JLS: Nice! We might just have to dedicate a blog on the PAC6 at some point! California is definitely an inspiring place for artists, especially plein air painters. Did you study art in college or are you self-taught? What are the pros and cons of studying at a university vs. self-taught?

NH: I studied art in college and afterwards. I would say most artists benefit from instruction but, in my opinion, the experimentation one does on their own will be the way they find their own voice as an artist. Although you will likely have special artists you admire, you shouldn’t want your work to look exactly like anyone else’s work. The goal is to let others be able to identify your work with something unique. In school, you learn the basics and the importance of developing skills in drawing, perspective, composition, color, etc. Techniques can be taught, but the most valuable lessons are the ones you learn on your own through practice and perseverance.

JLS: All great points. Thank you. Do you teach any workshops via Zoom or in-person?

NH: I do not teach via Zoom. I have taught workshops and done demos for various art associations only in person. I teach one color workshop per year in the desert.

JLS: That sounds lovely. Perhaps you might consider hosting one at our lovely Valley Glen studio at some point. Linda can fill you in on the details if you’re interested. What is some advice you can give the young artists studying at Pastimes?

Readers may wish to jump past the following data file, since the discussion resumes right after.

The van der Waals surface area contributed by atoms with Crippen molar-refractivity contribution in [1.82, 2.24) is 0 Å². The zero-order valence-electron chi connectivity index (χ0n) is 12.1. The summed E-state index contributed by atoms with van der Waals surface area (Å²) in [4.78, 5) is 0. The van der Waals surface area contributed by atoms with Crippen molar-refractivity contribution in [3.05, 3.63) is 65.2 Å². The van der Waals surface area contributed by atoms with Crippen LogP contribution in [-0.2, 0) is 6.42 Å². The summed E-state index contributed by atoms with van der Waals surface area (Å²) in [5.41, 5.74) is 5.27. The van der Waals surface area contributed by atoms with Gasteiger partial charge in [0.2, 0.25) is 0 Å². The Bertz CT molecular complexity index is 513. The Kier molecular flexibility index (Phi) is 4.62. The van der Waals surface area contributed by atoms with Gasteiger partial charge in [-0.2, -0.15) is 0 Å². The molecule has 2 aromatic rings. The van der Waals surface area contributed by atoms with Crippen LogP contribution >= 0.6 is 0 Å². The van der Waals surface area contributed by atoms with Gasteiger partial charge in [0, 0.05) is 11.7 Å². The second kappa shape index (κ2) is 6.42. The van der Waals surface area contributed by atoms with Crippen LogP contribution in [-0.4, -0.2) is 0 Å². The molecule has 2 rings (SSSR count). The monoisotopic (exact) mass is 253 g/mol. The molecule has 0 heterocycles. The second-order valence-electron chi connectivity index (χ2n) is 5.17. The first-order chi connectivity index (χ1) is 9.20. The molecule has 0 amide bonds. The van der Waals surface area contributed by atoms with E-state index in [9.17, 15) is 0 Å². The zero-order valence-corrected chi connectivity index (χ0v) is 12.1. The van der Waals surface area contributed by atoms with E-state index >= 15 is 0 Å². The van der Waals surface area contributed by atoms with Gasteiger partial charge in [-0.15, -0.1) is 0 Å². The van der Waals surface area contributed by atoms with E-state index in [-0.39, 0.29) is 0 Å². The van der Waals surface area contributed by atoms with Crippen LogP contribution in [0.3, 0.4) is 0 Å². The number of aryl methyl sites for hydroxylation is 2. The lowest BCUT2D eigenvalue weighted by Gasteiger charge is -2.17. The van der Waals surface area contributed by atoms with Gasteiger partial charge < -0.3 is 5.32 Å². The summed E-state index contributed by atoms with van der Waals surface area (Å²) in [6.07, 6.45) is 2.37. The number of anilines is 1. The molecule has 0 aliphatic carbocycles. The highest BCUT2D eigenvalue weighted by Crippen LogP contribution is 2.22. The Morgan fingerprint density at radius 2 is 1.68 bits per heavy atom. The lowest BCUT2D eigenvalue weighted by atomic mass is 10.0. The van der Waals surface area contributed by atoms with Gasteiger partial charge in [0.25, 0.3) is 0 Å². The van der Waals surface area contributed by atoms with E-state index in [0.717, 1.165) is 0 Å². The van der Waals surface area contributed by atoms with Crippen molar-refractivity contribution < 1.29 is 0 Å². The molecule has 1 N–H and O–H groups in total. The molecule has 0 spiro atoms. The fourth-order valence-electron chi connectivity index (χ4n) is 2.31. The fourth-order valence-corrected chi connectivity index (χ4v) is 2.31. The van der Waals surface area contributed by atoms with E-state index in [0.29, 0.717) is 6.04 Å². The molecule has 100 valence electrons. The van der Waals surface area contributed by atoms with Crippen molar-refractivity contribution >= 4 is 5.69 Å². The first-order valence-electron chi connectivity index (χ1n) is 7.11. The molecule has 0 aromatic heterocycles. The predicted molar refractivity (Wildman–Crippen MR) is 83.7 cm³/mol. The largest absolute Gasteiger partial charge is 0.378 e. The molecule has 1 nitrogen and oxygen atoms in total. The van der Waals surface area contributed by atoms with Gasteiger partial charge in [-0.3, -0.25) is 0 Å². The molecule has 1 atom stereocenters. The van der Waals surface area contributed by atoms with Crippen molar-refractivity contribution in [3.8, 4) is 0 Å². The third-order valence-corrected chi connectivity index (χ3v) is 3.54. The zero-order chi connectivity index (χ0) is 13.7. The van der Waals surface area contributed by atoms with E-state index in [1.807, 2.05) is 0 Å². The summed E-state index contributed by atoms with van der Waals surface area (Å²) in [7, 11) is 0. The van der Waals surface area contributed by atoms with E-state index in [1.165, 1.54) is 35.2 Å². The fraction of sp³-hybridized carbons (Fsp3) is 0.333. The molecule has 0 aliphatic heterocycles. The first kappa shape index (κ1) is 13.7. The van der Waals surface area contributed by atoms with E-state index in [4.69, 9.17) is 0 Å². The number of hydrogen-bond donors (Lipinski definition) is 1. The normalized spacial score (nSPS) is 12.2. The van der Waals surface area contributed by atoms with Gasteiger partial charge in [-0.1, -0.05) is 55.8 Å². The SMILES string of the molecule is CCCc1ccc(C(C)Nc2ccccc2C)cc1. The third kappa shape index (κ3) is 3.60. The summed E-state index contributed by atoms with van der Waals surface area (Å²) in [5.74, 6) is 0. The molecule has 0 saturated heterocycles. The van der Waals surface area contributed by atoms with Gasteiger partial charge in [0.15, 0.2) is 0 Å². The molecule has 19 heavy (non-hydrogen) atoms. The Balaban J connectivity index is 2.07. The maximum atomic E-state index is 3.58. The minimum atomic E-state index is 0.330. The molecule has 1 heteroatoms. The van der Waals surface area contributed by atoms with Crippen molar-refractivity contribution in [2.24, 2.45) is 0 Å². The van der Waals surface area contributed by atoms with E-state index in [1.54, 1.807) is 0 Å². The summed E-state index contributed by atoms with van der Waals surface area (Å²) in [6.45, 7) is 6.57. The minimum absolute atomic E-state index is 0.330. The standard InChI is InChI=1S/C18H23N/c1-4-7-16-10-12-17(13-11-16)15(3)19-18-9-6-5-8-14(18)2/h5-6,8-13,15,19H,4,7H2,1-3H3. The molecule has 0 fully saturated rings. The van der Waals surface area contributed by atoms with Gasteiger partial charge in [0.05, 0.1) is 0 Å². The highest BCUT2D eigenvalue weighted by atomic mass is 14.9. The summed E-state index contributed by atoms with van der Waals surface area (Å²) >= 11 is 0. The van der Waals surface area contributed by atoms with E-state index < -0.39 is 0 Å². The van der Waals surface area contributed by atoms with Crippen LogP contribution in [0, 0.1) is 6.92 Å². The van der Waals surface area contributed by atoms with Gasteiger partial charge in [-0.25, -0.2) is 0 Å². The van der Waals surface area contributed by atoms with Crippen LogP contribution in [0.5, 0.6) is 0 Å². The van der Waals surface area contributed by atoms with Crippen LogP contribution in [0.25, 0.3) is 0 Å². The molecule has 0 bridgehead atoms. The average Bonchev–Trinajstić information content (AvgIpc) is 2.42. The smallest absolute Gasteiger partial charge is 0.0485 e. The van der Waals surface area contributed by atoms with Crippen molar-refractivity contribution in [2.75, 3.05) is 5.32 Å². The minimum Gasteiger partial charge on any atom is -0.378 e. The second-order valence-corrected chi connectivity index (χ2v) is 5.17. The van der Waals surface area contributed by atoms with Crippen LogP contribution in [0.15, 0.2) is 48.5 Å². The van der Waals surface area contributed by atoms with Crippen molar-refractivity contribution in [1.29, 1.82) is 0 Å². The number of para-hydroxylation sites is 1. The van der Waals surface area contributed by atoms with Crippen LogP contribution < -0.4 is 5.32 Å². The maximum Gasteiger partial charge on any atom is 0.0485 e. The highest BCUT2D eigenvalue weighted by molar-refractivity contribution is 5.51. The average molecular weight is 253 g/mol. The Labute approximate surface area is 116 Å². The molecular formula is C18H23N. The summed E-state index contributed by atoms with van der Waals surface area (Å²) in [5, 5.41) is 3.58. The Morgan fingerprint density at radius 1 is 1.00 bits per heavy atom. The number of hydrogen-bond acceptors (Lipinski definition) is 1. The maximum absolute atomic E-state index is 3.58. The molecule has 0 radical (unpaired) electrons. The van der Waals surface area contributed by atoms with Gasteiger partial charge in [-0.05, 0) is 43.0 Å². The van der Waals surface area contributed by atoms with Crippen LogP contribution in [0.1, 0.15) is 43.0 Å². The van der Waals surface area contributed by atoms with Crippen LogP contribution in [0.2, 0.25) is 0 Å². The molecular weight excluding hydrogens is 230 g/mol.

NH: As I said earlier, try to find your own voice as an artist. Just the fact that you are studying art shows you have a passion for it. There is nothing better than having the desire to be creative. If you can, find those living artists you admire and ask if they teach or offer mentorships. Some of the best instruction I had was in small group workshops, or even one-on-one. An immersive week spent with a great instructor for eight hours a day and critique in the evening can help you to see your work with different eyes and bump it up several levels.

JLS: Thank you for sharing that sound advice to our students. Art can touch people’s lives, bringing happiness and hope. For example, my boss Linda Wehrli, partners with CoachArt to provide free art classes for families impacted by childhood chronic illness. Is there a charity you are fond of or support, that you might like our readers to learn more about?

NH: Over the years, I have volunteered with different programs that brought art education into elementary schools. Since art is one of the first things that is cut when funds are tight, there is a huge need for volunteers. There are several nonprofit groups that still do this. PS Arts in Los Angeles is one about which I have heard good things. Volunteering at an art museum is also a great way to get involved. I was a docent at the Museum of Fine Arts, Houston, and at LACMA for a while. Working with young children is so rewarding. If you spark interest in just one child, it’s worth it.

JLS: Very true! Thank you so much for the inspiring interview, Nita!

You can learn more about this talented artist on her website and on Instagram.